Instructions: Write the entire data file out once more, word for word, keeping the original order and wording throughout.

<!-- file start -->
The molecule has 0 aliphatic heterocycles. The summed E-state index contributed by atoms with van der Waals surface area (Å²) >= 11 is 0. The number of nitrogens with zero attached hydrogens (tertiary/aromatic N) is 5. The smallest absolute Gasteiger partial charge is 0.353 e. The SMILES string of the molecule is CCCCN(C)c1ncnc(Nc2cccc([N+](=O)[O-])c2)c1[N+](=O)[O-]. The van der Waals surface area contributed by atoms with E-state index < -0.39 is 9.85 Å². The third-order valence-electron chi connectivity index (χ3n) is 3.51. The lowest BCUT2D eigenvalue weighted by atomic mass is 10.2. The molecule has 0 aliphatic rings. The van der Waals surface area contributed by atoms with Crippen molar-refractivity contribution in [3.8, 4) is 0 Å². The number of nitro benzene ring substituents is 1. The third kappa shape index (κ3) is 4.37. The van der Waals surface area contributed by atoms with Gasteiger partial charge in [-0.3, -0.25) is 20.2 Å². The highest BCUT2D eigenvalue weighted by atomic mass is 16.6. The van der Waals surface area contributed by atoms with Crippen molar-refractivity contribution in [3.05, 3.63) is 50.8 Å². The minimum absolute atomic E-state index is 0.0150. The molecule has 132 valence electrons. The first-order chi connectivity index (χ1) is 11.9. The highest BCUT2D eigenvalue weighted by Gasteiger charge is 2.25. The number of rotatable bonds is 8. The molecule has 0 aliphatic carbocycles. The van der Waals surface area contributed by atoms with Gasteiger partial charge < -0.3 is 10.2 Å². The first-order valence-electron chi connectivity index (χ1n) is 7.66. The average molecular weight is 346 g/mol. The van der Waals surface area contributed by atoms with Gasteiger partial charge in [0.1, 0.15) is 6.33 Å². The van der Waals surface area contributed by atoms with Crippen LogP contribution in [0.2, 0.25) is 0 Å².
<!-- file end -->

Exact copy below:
The molecule has 0 aliphatic heterocycles. The summed E-state index contributed by atoms with van der Waals surface area (Å²) >= 11 is 0. The number of nitrogens with zero attached hydrogens (tertiary/aromatic N) is 5. The smallest absolute Gasteiger partial charge is 0.353 e. The SMILES string of the molecule is CCCCN(C)c1ncnc(Nc2cccc([N+](=O)[O-])c2)c1[N+](=O)[O-]. The van der Waals surface area contributed by atoms with E-state index < -0.39 is 9.85 Å². The third-order valence-electron chi connectivity index (χ3n) is 3.51. The lowest BCUT2D eigenvalue weighted by atomic mass is 10.2. The molecule has 0 aliphatic rings. The van der Waals surface area contributed by atoms with Crippen molar-refractivity contribution in [3.8, 4) is 0 Å². The number of nitro benzene ring substituents is 1. The third kappa shape index (κ3) is 4.37. The van der Waals surface area contributed by atoms with Gasteiger partial charge in [-0.3, -0.25) is 20.2 Å². The highest BCUT2D eigenvalue weighted by atomic mass is 16.6. The van der Waals surface area contributed by atoms with Crippen molar-refractivity contribution in [3.05, 3.63) is 50.8 Å². The minimum absolute atomic E-state index is 0.0150. The molecule has 132 valence electrons. The first-order chi connectivity index (χ1) is 11.9. The highest BCUT2D eigenvalue weighted by Gasteiger charge is 2.25. The number of rotatable bonds is 8. The molecule has 0 aliphatic carbocycles. The van der Waals surface area contributed by atoms with Gasteiger partial charge < -0.3 is 10.2 Å². The first-order valence-electron chi connectivity index (χ1n) is 7.66. The average molecular weight is 346 g/mol. The van der Waals surface area contributed by atoms with Gasteiger partial charge in [0.1, 0.15) is 6.33 Å². The van der Waals surface area contributed by atoms with Crippen LogP contribution in [0.2, 0.25) is 0 Å².